Charles offers to tell me all about this portion on the trip; I’ll take him up on that. We move through the southern side of Atlanta, it seems a very clean and prosperous city. We stop to top up with water at 09:40 and the trainmaster asks for a pot of fresh coffee and steak and eggs – great to have humor. I complete my checks and Dave does his radiological survey, maximum reading is around ½% of the allowable shipping dose at contact. John Bender calls me and advises that he is doing everything in his power to allow us to off load this week at Barnwell, the Goldhofer heavy hauler maybe the issue.

Atlanta Skyline
At 10:17 the water tank on the Blue Ridge is topped to the gunnels and the rationing has come to a close – that shower is going to get hammered today!

Views from the south side of Atlanta

The trainmaster comes onboard prior to departure and asks if we have paperwork to allow a rider in the head end, i.e. the power unit. I tell him no as we obtain permission through each rail crew. He advises that we need to exchange out our guy with the conductor. I can’t complain about following the rules can I, bye Charles. He agrees to leave the radio with us to talk with the head end if we need to, call sign 372, on channel 1.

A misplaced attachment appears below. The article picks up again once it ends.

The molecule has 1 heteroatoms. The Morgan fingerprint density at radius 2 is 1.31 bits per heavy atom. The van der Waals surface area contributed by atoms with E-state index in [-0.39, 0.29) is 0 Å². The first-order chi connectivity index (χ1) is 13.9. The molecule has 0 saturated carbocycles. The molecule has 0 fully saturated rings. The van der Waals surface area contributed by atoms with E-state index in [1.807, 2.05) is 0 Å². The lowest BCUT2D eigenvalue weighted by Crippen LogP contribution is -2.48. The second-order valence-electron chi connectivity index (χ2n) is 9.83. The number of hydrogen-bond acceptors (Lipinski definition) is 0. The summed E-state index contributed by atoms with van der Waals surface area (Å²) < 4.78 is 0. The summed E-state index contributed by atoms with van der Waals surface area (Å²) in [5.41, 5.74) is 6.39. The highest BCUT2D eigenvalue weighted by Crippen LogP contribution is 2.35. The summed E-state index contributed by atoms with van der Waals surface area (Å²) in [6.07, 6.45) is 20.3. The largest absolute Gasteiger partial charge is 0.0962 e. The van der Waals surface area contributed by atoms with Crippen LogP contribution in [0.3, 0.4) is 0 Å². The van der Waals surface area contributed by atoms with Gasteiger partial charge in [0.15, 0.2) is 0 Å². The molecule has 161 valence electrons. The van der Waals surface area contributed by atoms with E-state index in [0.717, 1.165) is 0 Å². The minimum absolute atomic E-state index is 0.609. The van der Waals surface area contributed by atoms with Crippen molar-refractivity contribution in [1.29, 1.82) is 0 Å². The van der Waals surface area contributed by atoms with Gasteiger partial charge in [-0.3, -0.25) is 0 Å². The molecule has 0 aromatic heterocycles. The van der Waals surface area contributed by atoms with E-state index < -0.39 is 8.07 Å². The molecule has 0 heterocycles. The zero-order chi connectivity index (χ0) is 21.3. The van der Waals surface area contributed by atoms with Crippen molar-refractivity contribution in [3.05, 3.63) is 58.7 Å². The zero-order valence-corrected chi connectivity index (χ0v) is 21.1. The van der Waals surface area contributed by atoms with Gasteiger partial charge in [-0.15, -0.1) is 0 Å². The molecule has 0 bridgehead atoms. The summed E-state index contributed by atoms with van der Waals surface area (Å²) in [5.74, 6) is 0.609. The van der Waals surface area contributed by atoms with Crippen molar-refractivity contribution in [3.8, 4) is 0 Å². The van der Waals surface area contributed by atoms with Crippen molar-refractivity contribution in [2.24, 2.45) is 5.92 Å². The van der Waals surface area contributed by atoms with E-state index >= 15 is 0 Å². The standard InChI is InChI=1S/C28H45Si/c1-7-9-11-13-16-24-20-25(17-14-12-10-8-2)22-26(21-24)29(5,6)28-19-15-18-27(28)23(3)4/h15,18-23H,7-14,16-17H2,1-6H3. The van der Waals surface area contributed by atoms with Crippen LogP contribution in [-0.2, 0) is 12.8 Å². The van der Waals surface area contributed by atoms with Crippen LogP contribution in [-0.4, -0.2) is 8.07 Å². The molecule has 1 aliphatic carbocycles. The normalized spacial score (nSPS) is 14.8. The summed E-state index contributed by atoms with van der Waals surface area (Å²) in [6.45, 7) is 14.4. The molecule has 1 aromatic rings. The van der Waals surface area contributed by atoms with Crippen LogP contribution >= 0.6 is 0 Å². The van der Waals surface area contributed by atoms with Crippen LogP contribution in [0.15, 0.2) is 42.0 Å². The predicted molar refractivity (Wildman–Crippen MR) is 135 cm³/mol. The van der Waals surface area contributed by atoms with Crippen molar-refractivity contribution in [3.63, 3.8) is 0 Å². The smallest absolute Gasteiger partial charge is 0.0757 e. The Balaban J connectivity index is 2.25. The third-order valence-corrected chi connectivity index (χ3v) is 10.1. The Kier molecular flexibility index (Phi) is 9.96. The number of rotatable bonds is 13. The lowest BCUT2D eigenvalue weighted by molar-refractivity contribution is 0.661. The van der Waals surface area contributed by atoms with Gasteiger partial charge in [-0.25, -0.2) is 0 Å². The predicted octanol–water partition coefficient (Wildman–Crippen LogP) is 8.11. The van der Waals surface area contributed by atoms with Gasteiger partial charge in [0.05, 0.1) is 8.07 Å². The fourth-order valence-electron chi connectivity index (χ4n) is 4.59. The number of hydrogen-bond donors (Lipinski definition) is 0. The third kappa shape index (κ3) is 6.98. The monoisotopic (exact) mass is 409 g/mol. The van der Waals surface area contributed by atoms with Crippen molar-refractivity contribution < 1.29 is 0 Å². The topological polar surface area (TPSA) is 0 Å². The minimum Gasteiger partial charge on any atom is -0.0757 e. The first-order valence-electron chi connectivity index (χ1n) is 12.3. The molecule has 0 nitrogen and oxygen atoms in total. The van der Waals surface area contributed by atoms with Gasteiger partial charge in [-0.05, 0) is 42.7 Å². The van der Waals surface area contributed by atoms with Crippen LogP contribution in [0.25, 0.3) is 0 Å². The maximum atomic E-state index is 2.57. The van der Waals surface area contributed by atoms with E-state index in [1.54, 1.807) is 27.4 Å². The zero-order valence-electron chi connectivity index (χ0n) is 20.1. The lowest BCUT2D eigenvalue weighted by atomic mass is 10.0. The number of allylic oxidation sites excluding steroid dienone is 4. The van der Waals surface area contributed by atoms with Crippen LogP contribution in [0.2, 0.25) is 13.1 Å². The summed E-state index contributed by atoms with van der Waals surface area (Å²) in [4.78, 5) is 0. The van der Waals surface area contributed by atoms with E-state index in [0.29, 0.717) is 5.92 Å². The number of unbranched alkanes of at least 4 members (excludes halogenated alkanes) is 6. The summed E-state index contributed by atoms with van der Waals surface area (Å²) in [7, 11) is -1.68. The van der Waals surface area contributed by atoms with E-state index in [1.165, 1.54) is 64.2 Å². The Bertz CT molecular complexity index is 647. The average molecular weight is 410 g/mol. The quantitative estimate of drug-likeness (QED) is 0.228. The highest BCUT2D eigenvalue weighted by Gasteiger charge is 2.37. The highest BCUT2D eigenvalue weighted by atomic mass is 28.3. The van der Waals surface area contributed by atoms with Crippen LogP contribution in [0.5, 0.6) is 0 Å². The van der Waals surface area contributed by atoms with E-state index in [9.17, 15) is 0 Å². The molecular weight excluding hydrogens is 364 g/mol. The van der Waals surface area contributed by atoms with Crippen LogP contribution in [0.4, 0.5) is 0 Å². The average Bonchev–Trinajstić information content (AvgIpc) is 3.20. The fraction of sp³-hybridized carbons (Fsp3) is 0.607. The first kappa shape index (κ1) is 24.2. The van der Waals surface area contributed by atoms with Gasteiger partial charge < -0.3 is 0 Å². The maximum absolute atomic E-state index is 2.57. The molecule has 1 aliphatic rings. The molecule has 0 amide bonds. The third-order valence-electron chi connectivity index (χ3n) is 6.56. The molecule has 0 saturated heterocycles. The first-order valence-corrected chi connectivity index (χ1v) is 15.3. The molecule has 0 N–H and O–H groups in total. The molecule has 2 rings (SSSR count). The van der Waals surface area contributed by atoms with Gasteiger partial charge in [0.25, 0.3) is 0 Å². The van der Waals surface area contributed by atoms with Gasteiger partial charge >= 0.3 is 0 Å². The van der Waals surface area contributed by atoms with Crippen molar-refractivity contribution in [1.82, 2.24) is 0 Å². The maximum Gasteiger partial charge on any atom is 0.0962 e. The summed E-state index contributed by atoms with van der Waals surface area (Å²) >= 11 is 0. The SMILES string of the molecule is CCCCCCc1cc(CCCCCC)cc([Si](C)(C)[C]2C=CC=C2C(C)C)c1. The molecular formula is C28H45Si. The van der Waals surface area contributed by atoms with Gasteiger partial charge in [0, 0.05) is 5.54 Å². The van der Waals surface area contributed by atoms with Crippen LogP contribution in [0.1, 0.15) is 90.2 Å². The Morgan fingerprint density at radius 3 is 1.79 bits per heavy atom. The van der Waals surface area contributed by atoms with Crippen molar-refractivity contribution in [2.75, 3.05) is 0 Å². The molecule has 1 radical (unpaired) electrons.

Ron starts to talk about booking flights and how and who he will travel with. I suggest he is cautious about booking things quite yet as there are still a number of opportunities for the dreaded delays to occur.
I got a shower at 12:00. It really feels good, almost better than a good nights sleep. Nothing really happens apart from progress (in the right direction I’m glad to say). Wendy calls and reports that all is generally okay in the UK. I have also got an email from Tom Daspit, the guy who has the rail car website; I pass Wendy the details as some of his colleagues would like to get some photos. He seems to know his stuff because he is asking when we are changing from NS to CSXT. We pass a freight train and I’m advised that we must be special, especially when we pass these double high units, which we have passed lots of. Ron continues to attempt to book his journey back and we’re around 50 miles from South Carolina, its 12:25.